In introducing the last song, Michaels said, “bring our show to a close, but not the epic and notorious story of RBG.”


Changed Supreme Court weighing Louisiana abortion clinic law
Legal Interview | 2019/02/03 03:18
The outcome of a fight over a Louisiana law regulating abortion providers could signal whether a fortified conservative majority on the Supreme Court is willing to cut back on abortion rights.

The high court is expected to decide in the next few days whether the state can begin enforcing a law requiring doctors who work at abortion clinics to have admitting privileges at a nearby hospital. It was passed in 2014, but has never taken effect.

The Supreme Court struck down a similar law in Texas three years ago. But the court's lineup has changed since then. Two appointees of President Donald Trump have joined the bench and Justice Anthony Kennedy has retired. Kennedy voted to strike down the Texas law.


NC high court sidesteps decision on tracking sex offenders
Headline News | 2019/02/03 03:18
The North Carolina Supreme Court is brushing aside a rapist's appeal that he shouldn't be forced into a lifetime of electronic monitoring after serving his 41-year prison sentence.

The state's highest court on Friday let stand without comment that 50-year-old Darren Gentle must submit to GPS monitoring after his release, projected for 2048. Gentile was convicted in Randolph County in 2016 of violently raping a 25-year-old pregnant woman with whom he'd been taking drugs.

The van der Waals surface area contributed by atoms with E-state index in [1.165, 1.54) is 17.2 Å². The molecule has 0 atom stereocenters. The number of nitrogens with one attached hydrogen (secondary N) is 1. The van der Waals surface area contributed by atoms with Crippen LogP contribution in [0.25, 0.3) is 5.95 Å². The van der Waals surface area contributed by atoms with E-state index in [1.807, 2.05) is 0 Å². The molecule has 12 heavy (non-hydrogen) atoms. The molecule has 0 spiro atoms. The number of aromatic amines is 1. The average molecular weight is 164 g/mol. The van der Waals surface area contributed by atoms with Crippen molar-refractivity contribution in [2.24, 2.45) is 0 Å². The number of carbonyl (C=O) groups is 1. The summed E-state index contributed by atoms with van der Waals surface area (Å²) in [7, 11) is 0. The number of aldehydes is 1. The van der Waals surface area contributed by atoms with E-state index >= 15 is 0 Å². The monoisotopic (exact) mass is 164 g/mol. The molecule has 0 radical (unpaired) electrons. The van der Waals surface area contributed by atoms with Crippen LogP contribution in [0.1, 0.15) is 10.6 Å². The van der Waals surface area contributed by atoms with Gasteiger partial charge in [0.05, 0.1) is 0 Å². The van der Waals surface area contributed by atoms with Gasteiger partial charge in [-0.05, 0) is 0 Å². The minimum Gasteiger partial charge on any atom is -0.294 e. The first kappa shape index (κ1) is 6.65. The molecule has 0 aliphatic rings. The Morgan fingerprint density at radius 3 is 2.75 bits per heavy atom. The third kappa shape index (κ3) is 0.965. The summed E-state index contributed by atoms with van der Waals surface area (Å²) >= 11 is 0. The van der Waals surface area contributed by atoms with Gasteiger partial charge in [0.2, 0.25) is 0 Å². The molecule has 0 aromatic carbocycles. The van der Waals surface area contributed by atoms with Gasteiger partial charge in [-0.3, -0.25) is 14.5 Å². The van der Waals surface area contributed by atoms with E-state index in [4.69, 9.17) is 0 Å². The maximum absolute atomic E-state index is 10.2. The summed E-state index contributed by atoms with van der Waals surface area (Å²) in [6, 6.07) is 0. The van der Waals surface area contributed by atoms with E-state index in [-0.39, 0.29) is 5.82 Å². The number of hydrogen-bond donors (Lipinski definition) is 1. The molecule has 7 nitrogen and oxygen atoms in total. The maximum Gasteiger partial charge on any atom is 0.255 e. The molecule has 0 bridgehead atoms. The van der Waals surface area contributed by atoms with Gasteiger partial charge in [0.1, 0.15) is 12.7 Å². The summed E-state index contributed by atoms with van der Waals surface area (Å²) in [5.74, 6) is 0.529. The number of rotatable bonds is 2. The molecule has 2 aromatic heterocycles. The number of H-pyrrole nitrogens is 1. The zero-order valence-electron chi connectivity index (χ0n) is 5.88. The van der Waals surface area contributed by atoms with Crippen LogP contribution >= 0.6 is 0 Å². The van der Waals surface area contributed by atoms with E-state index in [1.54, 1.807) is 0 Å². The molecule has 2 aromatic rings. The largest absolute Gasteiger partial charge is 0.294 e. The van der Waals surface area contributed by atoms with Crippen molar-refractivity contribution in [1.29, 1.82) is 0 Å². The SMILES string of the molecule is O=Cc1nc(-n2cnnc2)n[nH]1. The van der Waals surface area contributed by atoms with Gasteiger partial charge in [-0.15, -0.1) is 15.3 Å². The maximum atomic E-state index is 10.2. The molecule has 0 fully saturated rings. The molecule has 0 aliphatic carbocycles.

The court is still considering a separate case on whether forcing sex offenders to be perpetually tracked by GPS-linked devices is justified or is unreasonable search and violates the Constitution. The pending decision in Torrey Grady's case comes after the U.S. Supreme Court ruled that mandating GPS ankle monitors for ex-cons is a serious privacy concern.



Lambert to be sworn in as Supreme Court justice
Law Firm Business | 2019/02/02 03:24
A new Kentucky Supreme Court justice will be sworn in to office next week.

A statement from the Administrative Office of the Courts says Debra Hembree Lambert will be formally sworn in as a justice on Feb. 4 at the state Capitol in Frankfort. She was elected to the court in November and will serve the 3rd Supreme Court District, which includes 27 counties in southern and south-central Kentucky.

Before her election to the Supreme Court, Lambert served as an appellate judge for four years and before that was a circuit judge for Lincoln, Pulaski and Rockcastle counties.

Lambert succeeds retired Justice Daniel Venters.